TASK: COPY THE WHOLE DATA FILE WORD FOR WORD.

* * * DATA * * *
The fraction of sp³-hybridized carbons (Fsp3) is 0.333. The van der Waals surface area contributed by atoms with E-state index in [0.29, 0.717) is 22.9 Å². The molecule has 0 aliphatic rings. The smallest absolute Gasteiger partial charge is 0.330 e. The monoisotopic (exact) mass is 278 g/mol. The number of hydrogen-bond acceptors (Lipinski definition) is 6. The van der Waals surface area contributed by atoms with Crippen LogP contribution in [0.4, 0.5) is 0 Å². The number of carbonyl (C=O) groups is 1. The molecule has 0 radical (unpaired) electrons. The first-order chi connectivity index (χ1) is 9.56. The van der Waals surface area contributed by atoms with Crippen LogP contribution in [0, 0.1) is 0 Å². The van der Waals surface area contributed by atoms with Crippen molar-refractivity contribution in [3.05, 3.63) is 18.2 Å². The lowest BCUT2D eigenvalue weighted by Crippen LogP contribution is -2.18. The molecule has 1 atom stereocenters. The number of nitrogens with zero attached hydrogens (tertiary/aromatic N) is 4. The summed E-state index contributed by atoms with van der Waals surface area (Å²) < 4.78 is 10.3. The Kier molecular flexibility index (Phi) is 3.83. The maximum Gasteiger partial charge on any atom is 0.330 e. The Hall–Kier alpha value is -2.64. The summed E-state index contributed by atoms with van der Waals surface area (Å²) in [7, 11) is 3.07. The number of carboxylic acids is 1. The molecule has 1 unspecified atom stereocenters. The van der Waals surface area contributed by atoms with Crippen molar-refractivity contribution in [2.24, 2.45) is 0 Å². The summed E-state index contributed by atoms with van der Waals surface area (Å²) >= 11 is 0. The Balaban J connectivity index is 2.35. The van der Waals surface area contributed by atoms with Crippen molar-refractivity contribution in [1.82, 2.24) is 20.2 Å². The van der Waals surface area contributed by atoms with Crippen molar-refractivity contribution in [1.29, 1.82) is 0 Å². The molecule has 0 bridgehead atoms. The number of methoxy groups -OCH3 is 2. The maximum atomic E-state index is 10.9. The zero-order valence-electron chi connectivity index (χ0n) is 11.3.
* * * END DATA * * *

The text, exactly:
The fraction of sp³-hybridized carbons (Fsp3) is 0.333. The van der Waals surface area contributed by atoms with E-state index in [0.29, 0.717) is 22.9 Å². The molecule has 0 aliphatic rings. The smallest absolute Gasteiger partial charge is 0.330 e. The monoisotopic (exact) mass is 278 g/mol. The number of hydrogen-bond acceptors (Lipinski definition) is 6. The van der Waals surface area contributed by atoms with Crippen LogP contribution in [0.4, 0.5) is 0 Å². The number of carbonyl (C=O) groups is 1. The molecule has 0 radical (unpaired) electrons. The first-order chi connectivity index (χ1) is 9.56. The van der Waals surface area contributed by atoms with Crippen LogP contribution in [0, 0.1) is 0 Å². The van der Waals surface area contributed by atoms with Crippen molar-refractivity contribution in [3.05, 3.63) is 18.2 Å². The lowest BCUT2D eigenvalue weighted by Crippen LogP contribution is -2.18. The molecule has 1 atom stereocenters. The number of nitrogens with zero attached hydrogens (tertiary/aromatic N) is 4. The summed E-state index contributed by atoms with van der Waals surface area (Å²) < 4.78 is 10.3. The Kier molecular flexibility index (Phi) is 3.83. The maximum Gasteiger partial charge on any atom is 0.330 e. The Hall–Kier alpha value is -2.64. The summed E-state index contributed by atoms with van der Waals surface area (Å²) in [7, 11) is 3.07. The number of carboxylic acids is 1. The molecule has 1 unspecified atom stereocenters. The van der Waals surface area contributed by atoms with Crippen molar-refractivity contribution in [2.24, 2.45) is 0 Å². The summed E-state index contributed by atoms with van der Waals surface area (Å²) >= 11 is 0. The Balaban J connectivity index is 2.35. The van der Waals surface area contributed by atoms with Crippen molar-refractivity contribution in [1.82, 2.24) is 20.2 Å². The van der Waals surface area contributed by atoms with Crippen molar-refractivity contribution in [1.29, 1.82) is 0 Å². The molecule has 0 bridgehead atoms. The number of methoxy groups -OCH3 is 2. The maximum atomic E-state index is 10.9. The zero-order valence-electron chi connectivity index (χ0n) is 11.3.